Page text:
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With great interest, I read the recent publication by Magalon et al 1 in the Annals of the Rheumatic Diseases. The results of this study are placed in the scenario of a quite complex disease featuring vasculopathy, autoimmunity and extensive multiorgan fibrosis whose life-threatening nature is well testified by a 5-year mortality of 30%–50% in a subset of patients with diffuse cutaneous systemic sclerosis (SSc) and internal organ involvement.2 Although substantial basic/translational and clinical research progresses have been achieved over the past decade, current treatments are mainly organ based and do not result in a cure which highlights the urgent need of developing new potentially disease-modifying therapies and personalised medicine approaches.2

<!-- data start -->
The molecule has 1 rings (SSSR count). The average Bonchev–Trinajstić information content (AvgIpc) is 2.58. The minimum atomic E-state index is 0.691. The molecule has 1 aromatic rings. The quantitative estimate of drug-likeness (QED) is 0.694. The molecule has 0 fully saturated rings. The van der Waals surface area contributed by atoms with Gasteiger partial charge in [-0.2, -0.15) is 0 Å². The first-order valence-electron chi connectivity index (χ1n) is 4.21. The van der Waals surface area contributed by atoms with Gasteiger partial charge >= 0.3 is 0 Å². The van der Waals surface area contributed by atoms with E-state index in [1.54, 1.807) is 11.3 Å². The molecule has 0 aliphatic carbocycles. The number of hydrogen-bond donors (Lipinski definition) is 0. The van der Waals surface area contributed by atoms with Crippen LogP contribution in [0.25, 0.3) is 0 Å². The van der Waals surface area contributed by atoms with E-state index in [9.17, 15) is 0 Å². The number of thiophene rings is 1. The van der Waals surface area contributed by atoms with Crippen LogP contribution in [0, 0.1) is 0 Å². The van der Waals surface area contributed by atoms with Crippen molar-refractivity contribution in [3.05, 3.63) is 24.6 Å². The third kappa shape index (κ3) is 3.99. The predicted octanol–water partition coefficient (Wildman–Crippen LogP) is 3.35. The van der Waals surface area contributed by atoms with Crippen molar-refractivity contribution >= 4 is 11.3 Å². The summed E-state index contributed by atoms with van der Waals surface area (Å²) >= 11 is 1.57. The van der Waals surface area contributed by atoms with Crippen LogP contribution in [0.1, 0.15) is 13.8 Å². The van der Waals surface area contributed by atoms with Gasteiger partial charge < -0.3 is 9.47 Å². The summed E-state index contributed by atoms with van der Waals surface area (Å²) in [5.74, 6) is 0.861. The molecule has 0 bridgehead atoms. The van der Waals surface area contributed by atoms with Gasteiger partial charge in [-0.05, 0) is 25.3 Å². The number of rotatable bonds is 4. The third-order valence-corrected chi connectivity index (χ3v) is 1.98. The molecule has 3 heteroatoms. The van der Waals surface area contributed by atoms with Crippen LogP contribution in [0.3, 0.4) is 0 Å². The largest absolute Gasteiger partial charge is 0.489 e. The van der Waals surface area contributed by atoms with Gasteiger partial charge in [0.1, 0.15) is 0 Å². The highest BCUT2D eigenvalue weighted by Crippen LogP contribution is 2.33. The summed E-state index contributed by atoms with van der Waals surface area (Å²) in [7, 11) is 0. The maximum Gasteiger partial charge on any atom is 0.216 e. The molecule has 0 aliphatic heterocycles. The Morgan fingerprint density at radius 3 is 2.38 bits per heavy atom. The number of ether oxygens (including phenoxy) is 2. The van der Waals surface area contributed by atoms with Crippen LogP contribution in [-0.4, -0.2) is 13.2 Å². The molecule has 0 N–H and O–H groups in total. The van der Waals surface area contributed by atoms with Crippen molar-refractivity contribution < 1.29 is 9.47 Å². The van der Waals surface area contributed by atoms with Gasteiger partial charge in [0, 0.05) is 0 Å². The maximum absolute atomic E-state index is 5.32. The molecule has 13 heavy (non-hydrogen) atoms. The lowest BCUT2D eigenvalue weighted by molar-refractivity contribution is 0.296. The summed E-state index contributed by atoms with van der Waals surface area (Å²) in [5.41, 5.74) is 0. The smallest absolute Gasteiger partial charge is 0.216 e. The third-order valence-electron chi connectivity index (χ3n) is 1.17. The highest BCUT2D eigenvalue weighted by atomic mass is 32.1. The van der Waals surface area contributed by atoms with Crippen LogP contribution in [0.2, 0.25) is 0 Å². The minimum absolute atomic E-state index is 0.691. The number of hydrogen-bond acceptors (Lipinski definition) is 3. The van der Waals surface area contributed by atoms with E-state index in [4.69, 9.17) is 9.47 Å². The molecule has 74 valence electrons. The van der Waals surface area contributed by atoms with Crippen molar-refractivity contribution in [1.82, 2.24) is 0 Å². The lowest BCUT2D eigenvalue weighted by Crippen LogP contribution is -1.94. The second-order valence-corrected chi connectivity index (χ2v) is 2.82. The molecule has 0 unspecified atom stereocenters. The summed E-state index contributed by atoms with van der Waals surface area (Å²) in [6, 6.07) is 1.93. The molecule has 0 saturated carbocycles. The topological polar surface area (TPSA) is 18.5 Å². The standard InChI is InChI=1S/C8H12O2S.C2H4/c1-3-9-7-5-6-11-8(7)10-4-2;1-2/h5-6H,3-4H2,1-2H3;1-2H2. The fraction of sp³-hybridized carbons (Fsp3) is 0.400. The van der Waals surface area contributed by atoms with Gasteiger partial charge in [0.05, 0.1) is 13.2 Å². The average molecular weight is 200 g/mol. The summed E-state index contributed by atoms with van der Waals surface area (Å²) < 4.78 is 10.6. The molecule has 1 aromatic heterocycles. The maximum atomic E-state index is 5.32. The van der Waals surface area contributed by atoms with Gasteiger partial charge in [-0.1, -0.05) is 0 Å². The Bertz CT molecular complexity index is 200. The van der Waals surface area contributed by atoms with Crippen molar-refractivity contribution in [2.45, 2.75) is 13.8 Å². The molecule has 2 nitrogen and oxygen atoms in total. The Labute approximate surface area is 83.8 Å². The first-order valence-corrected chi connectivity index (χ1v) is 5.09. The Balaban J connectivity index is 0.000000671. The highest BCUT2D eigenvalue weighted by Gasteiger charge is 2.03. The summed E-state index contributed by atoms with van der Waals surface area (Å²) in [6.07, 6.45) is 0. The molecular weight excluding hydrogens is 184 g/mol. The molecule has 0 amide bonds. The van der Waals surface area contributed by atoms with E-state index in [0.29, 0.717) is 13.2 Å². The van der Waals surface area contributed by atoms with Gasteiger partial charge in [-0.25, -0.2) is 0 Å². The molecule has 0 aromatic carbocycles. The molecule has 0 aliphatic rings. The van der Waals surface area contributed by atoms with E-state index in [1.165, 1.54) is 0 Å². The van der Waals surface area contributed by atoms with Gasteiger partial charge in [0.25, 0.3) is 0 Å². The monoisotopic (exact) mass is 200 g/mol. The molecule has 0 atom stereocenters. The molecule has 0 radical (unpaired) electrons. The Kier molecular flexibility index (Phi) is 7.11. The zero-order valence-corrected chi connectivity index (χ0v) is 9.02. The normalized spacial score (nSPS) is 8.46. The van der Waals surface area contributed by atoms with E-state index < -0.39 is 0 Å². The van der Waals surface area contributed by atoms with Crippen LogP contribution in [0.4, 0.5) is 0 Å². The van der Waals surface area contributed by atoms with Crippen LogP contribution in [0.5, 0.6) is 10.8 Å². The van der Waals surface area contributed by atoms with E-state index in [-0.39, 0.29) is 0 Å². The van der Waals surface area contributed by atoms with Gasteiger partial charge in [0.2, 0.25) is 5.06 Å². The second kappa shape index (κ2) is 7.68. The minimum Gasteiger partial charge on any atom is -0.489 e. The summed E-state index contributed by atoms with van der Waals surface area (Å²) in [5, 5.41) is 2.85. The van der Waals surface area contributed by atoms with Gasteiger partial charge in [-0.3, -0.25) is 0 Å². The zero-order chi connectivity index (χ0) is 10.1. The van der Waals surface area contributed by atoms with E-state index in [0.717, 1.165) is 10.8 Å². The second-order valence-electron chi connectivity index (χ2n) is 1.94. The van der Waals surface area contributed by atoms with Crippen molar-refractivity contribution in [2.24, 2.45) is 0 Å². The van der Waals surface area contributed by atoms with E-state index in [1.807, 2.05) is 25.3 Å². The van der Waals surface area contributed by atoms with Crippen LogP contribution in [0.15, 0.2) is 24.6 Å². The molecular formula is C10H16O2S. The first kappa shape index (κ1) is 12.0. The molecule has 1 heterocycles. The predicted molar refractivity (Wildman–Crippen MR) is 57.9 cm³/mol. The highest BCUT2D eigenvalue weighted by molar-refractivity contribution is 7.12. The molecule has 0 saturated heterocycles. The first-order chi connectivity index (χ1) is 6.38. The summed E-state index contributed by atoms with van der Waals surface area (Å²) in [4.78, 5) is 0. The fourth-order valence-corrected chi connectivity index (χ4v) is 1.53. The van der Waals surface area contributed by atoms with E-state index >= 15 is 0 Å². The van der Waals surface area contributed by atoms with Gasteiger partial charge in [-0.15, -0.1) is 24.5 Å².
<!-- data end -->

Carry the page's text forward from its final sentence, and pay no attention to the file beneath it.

In this context, the adipose-derived stromal vascular fraction (ADSVF) has recently gained attention as an innovative biotherapy because of its abundance of mesenchymal-like stem/stromal cells (referred to as adipose-derived stem cells; ADSC), accessibility and ease of harvest. The same research team has previously reported encouraging results from a phase I clinical trial showing a good safety profile and a potential efficacy of local injection of autologous ADSVF to treat hand disability in patients with SSc.3 This evidence was further substantiated by an up to 2-year follow-up analysis indicating an improvement of ischaemic vasculopathy (ie, Raynaud’s phenomenon and digital ulcers), hand pain and global quality of life without any significant worsening of fibrosis as assessed by modified Rodnan skin score applied to the hands.4 The aforementioned observations represented the obvious groundwork for the herein commented study,1 in which the authors provided a thorough characterisation of the cellular and molecular profiles of therapeutic-grade ADSVF harvested from patients with SSc in comparison with healthy donors (HD). Such an analysis is of extraordinary importance, especially when considering that the composition of ADSVF is extremely heterogeneous as it includes not only ADSC, that represent its major constituents, but also endothelial cells/progenitors, pericytes, and haematopoietic and immune cells.1 The authors reported no substantial difference in the distribution of the various cell populations in SSc-ADSVF compared with HD-ADSVF, and the two products performed similarly with only slight differences in terms of their vasculogenic/angiogenic capacity assessed by a number of in vitro and in vivo assays.1 Nonetheless, global and single-cell RNA-sequencing approaches and analysis of ADSVF-derived secreted factors revealed a differential endothelial and stromal cell molecular signature of the SSc-ADSVF reflecting endothelial activation, deregulation of angiogenesis and fibrosis, such as an upregulation of growth differentiation factor-15 that has previously been implicated in SSc-related fibrosis.1